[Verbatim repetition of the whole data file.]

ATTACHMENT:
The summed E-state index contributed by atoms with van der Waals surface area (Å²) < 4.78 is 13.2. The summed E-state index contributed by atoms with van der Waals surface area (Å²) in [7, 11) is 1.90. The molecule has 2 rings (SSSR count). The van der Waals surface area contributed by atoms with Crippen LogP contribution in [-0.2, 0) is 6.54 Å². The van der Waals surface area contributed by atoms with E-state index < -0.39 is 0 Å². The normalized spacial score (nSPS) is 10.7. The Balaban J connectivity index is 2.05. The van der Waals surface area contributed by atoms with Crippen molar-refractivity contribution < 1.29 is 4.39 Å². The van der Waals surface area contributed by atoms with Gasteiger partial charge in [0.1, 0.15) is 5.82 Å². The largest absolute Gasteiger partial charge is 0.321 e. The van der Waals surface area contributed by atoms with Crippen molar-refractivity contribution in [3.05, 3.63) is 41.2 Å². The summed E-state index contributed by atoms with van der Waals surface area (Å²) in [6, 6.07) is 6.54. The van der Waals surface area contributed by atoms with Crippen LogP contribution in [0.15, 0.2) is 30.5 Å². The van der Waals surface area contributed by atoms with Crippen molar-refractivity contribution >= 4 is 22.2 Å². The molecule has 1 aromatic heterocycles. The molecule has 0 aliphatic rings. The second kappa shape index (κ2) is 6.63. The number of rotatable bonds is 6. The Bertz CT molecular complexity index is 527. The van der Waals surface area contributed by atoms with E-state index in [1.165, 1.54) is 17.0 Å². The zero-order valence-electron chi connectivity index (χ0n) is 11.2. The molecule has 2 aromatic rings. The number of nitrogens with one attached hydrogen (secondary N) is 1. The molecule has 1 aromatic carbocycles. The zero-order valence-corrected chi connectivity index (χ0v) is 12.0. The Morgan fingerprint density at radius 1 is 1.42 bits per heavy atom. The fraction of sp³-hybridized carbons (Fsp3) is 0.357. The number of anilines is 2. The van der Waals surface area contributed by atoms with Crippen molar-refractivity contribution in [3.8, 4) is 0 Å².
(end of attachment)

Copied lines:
The summed E-state index contributed by atoms with van der Waals surface area (Å²) < 4.78 is 13.2. The summed E-state index contributed by atoms with van der Waals surface area (Å²) in [7, 11) is 1.90. The molecule has 2 rings (SSSR count). The van der Waals surface area contributed by atoms with Crippen LogP contribution in [-0.2, 0) is 6.54 Å². The van der Waals surface area contributed by atoms with E-state index < -0.39 is 0 Å². The normalized spacial score (nSPS) is 10.7. The Balaban J connectivity index is 2.05. The van der Waals surface area contributed by atoms with Crippen molar-refractivity contribution < 1.29 is 4.39 Å². The van der Waals surface area contributed by atoms with Gasteiger partial charge in [0.1, 0.15) is 5.82 Å². The largest absolute Gasteiger partial charge is 0.321 e. The van der Waals surface area contributed by atoms with Crippen molar-refractivity contribution in [3.05, 3.63) is 41.2 Å². The summed E-state index contributed by atoms with van der Waals surface area (Å²) in [6, 6.07) is 6.54. The van der Waals surface area contributed by atoms with Crippen LogP contribution in [0.15, 0.2) is 30.5 Å². The van der Waals surface area contributed by atoms with Crippen molar-refractivity contribution >= 4 is 22.2 Å². The molecule has 1 aromatic heterocycles. The molecule has 0 aliphatic rings. The second kappa shape index (κ2) is 6.63. The number of rotatable bonds is 6. The Bertz CT molecular complexity index is 527. The van der Waals surface area contributed by atoms with E-state index in [1.165, 1.54) is 17.0 Å². The zero-order valence-electron chi connectivity index (χ0n) is 11.2. The molecule has 2 aromatic rings. The number of nitrogens with one attached hydrogen (secondary N) is 1. The molecule has 1 aromatic carbocycles. The zero-order valence-corrected chi connectivity index (χ0v) is 12.0. The Morgan fingerprint density at radius 1 is 1.42 bits per heavy atom. The fraction of sp³-hybridized carbons (Fsp3) is 0.357. The number of anilines is 2. The van der Waals surface area contributed by atoms with Crippen molar-refractivity contribution in [3.8, 4) is 0 Å².